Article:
Golf carts: The new car on the block


Special to the Recorder

If you see a speed limit sign for 35 miles per hour or less, it’s quite possible you may see a golf cart riding down the road beside you.

Many Floridians are taking advantage of the state’s accommodation to allow Low Speed Vehicles – also known as LSVs or “street-legal” golf carts – on the roads. For many, it’s a convenient and fun way to travel short distances.

Currently, the Department of Motor Vehicles requires several upgrades to standard golf carts in order to be approved for street-legal use, including a special windshield, turn signals, brake lights, seat belts, speed requirements and several other safety-minded accessories. These upgrades generally add approximately $1,500 to the cost of an ordinary golf cart, plus DMV fees, tag fees and insurance costs. In turn, most people agree it also generally increases the resale value of the car for that same amount. Once a car has been titled, it’s easily transferrable – and coveted by those who don’t want to go through the somewhat cumbersome inspection process at the DMV.

There are some communities in Northeast Florida, including Atlantic Beach, that are proactively pursuing ordinances to allow golf carts on the road with even fewer requirements, which could mean less out-of-pocket expense for golf cart owners who want to share the road. Other Florida communities, such as Flagler Beach, have embraced these relaxed restrictions, which offer golf cart owners a new money-saving option. By registering their golf cart with the city for a small annual fee, these golf cart owners can take advantage of LSV status at a significantly reduced cost. Such ordinances are also encouraging residents to use their golf carts in place of traditional vehicles in an effort to help with parking challenges and traffic flow, with the added bonus of being an eco-friendly alternative to cars with gas emissions.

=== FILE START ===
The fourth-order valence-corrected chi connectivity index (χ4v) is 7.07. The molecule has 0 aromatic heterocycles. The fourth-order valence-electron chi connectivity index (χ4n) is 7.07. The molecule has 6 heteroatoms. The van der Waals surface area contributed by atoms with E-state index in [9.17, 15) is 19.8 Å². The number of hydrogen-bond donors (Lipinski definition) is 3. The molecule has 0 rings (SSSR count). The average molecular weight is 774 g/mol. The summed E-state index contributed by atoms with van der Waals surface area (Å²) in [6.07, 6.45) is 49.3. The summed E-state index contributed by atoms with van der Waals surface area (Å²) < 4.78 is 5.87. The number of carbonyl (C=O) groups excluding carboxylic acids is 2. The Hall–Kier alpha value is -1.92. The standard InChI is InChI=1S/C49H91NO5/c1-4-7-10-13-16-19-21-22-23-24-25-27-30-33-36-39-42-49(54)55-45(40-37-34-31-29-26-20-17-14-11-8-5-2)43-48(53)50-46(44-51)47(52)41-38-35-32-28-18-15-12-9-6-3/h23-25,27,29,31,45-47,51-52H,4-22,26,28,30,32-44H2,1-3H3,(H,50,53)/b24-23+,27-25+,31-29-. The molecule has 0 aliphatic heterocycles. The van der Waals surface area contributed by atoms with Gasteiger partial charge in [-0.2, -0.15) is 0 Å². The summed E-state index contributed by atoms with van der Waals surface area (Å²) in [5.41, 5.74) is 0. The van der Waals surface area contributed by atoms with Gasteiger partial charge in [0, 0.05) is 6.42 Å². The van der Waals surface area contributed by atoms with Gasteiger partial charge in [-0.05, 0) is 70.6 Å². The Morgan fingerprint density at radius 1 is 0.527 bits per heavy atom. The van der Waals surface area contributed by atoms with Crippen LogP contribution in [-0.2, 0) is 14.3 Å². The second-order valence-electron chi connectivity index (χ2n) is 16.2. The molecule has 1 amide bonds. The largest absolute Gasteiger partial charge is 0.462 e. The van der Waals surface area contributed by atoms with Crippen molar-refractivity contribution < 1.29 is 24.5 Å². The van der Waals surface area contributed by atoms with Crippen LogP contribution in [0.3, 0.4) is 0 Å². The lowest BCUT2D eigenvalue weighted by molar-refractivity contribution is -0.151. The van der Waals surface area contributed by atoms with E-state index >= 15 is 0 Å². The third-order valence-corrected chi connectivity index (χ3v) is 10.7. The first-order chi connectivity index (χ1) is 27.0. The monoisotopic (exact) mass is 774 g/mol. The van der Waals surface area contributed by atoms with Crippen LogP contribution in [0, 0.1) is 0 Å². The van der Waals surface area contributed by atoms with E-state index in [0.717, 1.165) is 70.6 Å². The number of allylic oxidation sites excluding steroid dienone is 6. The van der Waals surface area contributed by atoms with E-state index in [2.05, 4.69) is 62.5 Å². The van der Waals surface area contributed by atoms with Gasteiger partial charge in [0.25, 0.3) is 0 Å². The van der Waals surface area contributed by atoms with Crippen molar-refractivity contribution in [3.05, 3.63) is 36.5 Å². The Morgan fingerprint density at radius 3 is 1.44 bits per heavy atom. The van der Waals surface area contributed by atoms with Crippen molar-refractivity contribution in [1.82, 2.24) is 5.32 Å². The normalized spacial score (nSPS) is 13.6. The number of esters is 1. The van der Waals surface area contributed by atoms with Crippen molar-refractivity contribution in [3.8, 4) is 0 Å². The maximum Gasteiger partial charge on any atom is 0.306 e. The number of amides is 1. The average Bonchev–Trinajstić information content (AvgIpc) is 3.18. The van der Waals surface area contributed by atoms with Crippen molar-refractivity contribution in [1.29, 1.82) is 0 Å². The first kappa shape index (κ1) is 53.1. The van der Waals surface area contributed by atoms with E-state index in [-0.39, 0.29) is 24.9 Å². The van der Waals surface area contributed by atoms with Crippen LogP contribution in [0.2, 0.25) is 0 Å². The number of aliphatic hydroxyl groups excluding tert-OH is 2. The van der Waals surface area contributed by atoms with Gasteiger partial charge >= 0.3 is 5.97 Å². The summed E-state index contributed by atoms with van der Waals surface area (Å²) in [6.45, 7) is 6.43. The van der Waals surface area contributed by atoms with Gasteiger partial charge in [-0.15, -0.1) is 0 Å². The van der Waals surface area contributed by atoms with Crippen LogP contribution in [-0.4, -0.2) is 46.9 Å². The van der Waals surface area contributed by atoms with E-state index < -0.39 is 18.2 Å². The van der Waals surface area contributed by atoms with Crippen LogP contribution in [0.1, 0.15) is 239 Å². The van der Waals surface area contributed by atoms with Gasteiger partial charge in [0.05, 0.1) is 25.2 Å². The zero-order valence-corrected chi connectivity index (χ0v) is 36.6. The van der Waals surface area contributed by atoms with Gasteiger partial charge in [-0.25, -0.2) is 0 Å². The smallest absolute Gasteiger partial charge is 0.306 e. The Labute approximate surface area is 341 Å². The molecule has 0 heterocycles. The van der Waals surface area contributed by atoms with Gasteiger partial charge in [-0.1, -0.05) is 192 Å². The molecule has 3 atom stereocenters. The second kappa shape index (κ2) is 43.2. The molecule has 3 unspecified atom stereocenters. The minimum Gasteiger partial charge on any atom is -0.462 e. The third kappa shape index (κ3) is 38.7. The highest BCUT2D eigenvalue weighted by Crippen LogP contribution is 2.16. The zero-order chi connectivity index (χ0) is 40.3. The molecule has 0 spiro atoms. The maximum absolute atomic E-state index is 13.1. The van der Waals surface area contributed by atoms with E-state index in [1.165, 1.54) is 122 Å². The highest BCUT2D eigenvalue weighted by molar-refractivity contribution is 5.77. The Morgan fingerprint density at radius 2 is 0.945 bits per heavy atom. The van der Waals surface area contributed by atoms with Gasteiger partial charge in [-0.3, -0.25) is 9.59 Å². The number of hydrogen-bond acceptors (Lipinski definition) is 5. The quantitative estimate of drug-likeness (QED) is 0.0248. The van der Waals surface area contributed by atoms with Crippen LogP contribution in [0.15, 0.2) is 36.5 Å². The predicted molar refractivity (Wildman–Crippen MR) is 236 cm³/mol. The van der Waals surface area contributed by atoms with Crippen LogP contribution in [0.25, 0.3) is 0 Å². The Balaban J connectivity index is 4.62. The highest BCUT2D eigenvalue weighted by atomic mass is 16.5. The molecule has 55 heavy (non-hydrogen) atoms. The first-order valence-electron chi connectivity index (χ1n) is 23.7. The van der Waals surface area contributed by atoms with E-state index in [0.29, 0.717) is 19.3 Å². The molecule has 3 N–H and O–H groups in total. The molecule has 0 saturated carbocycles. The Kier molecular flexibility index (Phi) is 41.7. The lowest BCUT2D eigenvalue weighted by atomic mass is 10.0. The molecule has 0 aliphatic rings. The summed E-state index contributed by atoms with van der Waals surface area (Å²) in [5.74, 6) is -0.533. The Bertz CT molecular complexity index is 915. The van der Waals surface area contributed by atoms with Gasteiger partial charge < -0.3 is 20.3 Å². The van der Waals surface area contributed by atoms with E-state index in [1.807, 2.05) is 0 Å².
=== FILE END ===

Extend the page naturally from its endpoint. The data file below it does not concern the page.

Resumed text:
But make no mistake: Golf cart owners who live in an area without a relaxed city ordinance for golf cart use on the roads could be in for a rude awakening. Riding a golf cart on a public road without street-legal status could be quite costly – the owner may be ticketed. Police officers are also said to be cracking down on those without tags, insurance and the proper safety equipment.

Golf cart friendly communities are nonetheless on the rise, giving residents an opportunity to get out and enjoy the Florida sunshine while also helping to forge new relationships, offering neighbors a chance to visit and interact more. In addition, owning an LSV can provide significant cost-savings by reducing traditional wear and tear on a family’s automobiles.

“We’re seeing a tremendous increase in the number of customers who are inquiring about and purchasing street-legal carts,” said Garrett Wilson, owner of Jacksonville’s XL Custom Golf Carts. “This is an exciting time for North Florida, as we’re finally seeing the shift that other cities around our state have embraced for years.”